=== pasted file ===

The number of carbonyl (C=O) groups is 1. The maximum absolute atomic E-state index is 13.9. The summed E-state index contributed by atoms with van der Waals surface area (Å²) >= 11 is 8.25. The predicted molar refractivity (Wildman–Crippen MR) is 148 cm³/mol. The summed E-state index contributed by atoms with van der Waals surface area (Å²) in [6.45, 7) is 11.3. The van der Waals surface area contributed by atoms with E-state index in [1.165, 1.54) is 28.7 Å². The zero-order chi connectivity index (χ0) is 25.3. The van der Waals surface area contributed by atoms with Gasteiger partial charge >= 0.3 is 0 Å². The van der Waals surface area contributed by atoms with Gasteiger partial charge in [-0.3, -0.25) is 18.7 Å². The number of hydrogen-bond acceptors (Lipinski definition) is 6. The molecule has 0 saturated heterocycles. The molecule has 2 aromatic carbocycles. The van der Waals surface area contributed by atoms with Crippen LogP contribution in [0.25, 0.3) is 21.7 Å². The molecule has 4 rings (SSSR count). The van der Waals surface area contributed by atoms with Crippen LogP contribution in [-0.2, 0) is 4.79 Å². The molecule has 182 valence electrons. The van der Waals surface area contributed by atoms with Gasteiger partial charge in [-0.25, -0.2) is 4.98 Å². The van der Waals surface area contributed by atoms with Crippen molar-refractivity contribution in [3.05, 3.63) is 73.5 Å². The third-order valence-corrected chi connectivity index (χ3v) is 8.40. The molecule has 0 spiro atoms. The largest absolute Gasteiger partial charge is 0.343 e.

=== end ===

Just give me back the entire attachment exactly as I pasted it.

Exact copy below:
The number of carbonyl (C=O) groups is 1. The maximum absolute atomic E-state index is 13.9. The summed E-state index contributed by atoms with van der Waals surface area (Å²) >= 11 is 8.25. The predicted molar refractivity (Wildman–Crippen MR) is 148 cm³/mol. The summed E-state index contributed by atoms with van der Waals surface area (Å²) in [6.45, 7) is 11.3. The van der Waals surface area contributed by atoms with E-state index in [1.165, 1.54) is 28.7 Å². The zero-order chi connectivity index (χ0) is 25.3. The van der Waals surface area contributed by atoms with Gasteiger partial charge >= 0.3 is 0 Å². The van der Waals surface area contributed by atoms with Gasteiger partial charge in [-0.3, -0.25) is 18.7 Å². The number of hydrogen-bond acceptors (Lipinski definition) is 6. The molecule has 0 saturated heterocycles. The molecule has 2 aromatic carbocycles. The van der Waals surface area contributed by atoms with Crippen LogP contribution in [0.25, 0.3) is 21.7 Å². The molecule has 4 rings (SSSR count). The van der Waals surface area contributed by atoms with Crippen LogP contribution in [-0.2, 0) is 4.79 Å². The molecule has 182 valence electrons. The van der Waals surface area contributed by atoms with Gasteiger partial charge in [-0.25, -0.2) is 4.98 Å². The van der Waals surface area contributed by atoms with Crippen molar-refractivity contribution in [3.05, 3.63) is 73.5 Å². The third-order valence-corrected chi connectivity index (χ3v) is 8.40. The molecule has 0 spiro atoms. The largest absolute Gasteiger partial charge is 0.343 e.